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FOR RELEASE: April 3, 2007
CONTACT: Pamela Williams
Office of Communications

Study Shows Father's Feelings About Pregnancy Impact Mother and Baby

About one-third of Oklahoma live births occur to women who indicate the father did not intend the pregnancy, according to a recent study conducted by the Oklahoma State Department of Health (OSDH).

This information was part of an effort by the OSDH to examine the influence a father's feelings about pregnancy may have on a mother's feelings about her pregnancy and her behaviors before, during and after the pregnancy. OSDH officials utilized the Pregnancy Risk Assessment Monitoring System (PRAMS), a statewide random survey, to collect information about maternal behaviors and experiences.
"We believe the issue of the father's intention is very important for promoting positive healthy behaviors for the mother and baby," said State Health Commissioner Dr. Mike Crutcher.

The survey categorized Oklahoma fathers' intentions into three groups: those who wanted a pregnancy at the time of conception (40 percent), those who did not (31 percent), and those who were ambivalent about the pregnancy (28 percent).

Other key survey findings include the following:

  • African American and American Indian mothers were more likely to report that their partners were ambivalent about the pregnancy.
  • Women with partners who did not intend the pregnancy were more likely to be younger than 20 years of age or unmarried.
  • Mothers reporting that the father intended the pregnancy before conception were more likely to be older than 25 years of age, have some post-secondary education, married or Hispanic.
  • The only two groups to achieve an intended pregnancy rate at or above 50 percent (for fathers) were women aged 30 to 34 (50.9 percent) and married women (50.6 percent).
  • Men who did not intend their partner's pregnancy were less likely to help her with caring for the baby and paying for baby supplies.

Several important pregnancy-related health behaviors were found to be associated with the father's feelings about the pregnancy. Women with partners who intended the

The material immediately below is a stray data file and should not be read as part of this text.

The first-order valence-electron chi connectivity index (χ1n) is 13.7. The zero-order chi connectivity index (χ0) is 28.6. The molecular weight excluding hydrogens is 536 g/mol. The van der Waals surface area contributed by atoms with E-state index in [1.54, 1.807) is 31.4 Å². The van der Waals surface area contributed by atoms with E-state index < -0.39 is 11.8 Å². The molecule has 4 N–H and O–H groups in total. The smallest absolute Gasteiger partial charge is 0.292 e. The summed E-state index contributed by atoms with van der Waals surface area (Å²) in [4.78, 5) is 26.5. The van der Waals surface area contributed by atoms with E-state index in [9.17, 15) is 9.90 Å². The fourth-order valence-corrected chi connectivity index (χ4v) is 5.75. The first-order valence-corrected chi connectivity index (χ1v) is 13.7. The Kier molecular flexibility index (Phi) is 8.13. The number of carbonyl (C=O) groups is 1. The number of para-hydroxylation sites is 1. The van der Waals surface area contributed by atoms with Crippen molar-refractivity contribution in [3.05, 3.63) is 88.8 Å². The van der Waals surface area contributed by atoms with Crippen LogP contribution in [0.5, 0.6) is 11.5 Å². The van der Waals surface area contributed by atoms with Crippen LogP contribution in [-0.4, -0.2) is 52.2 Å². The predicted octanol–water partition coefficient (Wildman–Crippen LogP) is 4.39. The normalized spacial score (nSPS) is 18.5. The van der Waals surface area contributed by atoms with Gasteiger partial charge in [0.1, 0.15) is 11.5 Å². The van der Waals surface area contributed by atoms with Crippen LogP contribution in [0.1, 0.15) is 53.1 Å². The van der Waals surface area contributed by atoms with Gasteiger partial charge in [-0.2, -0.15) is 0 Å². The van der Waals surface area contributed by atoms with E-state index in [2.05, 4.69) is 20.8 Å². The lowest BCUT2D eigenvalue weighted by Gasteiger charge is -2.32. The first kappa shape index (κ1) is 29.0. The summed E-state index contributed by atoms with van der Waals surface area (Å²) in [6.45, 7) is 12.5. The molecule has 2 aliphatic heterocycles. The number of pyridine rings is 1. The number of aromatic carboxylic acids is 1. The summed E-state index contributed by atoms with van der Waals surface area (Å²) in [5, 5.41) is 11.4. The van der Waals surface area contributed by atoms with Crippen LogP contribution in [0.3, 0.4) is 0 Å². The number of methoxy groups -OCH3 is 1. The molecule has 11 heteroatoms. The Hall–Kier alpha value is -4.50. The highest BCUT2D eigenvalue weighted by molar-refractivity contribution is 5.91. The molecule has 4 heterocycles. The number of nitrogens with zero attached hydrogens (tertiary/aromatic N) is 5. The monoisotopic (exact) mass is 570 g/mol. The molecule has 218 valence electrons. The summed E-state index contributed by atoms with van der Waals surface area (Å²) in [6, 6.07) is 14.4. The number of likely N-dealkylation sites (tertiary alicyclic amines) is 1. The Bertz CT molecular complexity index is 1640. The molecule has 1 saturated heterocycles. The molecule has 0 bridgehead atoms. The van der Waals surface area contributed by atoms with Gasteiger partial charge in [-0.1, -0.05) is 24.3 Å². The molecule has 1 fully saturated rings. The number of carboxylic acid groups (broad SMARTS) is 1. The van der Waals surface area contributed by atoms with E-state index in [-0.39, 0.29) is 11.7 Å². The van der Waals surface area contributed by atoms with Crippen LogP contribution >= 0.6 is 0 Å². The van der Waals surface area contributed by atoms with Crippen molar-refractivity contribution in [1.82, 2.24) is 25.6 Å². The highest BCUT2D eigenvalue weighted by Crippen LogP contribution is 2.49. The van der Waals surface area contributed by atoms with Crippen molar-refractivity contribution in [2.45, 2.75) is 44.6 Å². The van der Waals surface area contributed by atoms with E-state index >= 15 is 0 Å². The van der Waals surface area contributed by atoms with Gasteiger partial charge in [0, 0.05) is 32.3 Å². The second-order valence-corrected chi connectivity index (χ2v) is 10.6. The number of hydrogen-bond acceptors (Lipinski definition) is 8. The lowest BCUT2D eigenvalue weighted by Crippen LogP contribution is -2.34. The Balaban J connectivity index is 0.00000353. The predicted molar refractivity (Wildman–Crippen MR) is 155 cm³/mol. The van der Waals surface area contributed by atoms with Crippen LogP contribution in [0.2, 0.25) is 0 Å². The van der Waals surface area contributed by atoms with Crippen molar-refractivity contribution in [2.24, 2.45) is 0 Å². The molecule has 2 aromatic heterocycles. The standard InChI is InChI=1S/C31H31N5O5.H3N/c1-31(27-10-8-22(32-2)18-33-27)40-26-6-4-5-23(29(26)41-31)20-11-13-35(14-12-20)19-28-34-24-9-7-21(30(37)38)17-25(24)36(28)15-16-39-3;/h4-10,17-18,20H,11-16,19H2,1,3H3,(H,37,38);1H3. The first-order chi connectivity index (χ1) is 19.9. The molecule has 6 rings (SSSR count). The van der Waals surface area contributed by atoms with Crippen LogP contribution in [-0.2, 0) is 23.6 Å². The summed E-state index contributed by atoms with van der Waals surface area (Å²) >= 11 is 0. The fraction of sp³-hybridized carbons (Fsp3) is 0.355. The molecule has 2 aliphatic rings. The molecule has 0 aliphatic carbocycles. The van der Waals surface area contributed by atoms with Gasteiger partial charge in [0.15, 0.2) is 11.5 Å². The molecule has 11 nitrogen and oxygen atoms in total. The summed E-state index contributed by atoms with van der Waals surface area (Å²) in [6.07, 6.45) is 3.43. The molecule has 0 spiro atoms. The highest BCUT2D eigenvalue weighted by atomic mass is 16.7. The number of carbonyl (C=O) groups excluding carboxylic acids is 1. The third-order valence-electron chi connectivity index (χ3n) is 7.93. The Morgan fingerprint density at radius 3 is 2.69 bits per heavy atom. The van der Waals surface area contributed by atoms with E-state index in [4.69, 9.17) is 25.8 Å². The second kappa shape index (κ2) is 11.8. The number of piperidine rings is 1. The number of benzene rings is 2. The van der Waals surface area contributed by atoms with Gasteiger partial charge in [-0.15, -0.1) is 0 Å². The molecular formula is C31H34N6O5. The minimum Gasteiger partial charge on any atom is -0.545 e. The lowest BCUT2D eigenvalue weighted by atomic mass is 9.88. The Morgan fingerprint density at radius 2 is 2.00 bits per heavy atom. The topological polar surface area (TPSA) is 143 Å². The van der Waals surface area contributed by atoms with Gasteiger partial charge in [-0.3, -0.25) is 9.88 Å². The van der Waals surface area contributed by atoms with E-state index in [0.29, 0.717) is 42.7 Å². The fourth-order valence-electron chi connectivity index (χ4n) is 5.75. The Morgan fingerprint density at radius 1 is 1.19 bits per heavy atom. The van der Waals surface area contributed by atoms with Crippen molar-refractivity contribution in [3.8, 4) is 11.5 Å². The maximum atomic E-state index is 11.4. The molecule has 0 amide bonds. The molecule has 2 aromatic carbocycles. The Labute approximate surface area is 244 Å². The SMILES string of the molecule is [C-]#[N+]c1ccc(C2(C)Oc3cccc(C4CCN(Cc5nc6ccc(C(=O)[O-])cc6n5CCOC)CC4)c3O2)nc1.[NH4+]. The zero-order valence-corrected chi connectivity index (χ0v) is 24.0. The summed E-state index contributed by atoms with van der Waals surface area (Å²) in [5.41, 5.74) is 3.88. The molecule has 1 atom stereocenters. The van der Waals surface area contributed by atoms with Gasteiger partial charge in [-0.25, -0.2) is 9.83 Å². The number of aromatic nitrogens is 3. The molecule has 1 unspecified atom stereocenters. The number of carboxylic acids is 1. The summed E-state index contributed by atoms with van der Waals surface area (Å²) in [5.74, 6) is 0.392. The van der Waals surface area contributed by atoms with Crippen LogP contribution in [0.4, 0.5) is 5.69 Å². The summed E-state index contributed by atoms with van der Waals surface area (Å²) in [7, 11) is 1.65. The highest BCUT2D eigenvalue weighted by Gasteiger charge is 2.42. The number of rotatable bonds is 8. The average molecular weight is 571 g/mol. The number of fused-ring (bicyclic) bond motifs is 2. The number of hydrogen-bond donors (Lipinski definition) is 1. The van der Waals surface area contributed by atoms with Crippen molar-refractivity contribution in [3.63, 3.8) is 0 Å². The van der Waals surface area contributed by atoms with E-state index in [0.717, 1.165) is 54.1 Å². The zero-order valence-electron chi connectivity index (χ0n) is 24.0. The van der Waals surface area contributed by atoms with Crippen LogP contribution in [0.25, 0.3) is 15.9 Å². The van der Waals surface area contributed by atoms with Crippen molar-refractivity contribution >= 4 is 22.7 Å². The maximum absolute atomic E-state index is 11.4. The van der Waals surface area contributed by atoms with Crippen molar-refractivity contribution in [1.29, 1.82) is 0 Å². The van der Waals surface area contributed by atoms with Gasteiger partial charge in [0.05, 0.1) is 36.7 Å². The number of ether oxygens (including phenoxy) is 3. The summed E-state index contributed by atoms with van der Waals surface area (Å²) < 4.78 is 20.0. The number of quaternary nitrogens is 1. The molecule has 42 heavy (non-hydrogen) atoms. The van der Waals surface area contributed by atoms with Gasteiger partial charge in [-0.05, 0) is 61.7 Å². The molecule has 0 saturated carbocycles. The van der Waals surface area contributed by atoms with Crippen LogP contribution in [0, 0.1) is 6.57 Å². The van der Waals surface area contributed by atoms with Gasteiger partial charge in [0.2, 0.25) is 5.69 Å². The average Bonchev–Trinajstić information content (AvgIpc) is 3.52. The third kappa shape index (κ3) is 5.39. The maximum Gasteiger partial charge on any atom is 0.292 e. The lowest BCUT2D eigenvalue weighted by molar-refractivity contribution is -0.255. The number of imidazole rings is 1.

pregnancy were less likely to smoke three months prior to pregnancy and more likely to receive first trimester prenatal care. The positive effects of an intended pregnancy extend beyond delivery, as these mothers were also more likely to initiate breastfeeding. Fathers were more likely to assist mothers with baby care and supplies if they intended the pregnancy, when compared to fathers who did not.

As a result of this research, the OSDH offers these recommendations for health care providers:

  • Provide an opportunity for all men and women to make a life plan for when they want to have children and other reproduction needs.
  • Encourage men to attend preconception health, prenatal care and well baby care visits to discuss their involvement and its impact on the mother and child.
  • Ask fathers to submit questions if they are unable to attend health visits for the mother or child.
  • Encourage women who attend family planning, prenatal and well baby visits without their partners to try to arrange the next appointment so that their partner can attend.
  • Develop culturally sensitive family planning strategies to include men and women who may be ambivalent about planning a family. 
  • Conduct additional research into pregnancy intention to focus on developing interventions to improve health behaviors and family planning for those who are ambivalent about pregnancy.

For more information about this and other PRAMS surveys, contact Alicia Lincoln at 405/271-6761. For information about family planning, contact Cedar Jackson at 405/271-4476 or the county health department near you. Additional information is available at this OSDH Web site:
http://www.health.state.ok.us keyword PRAMS.


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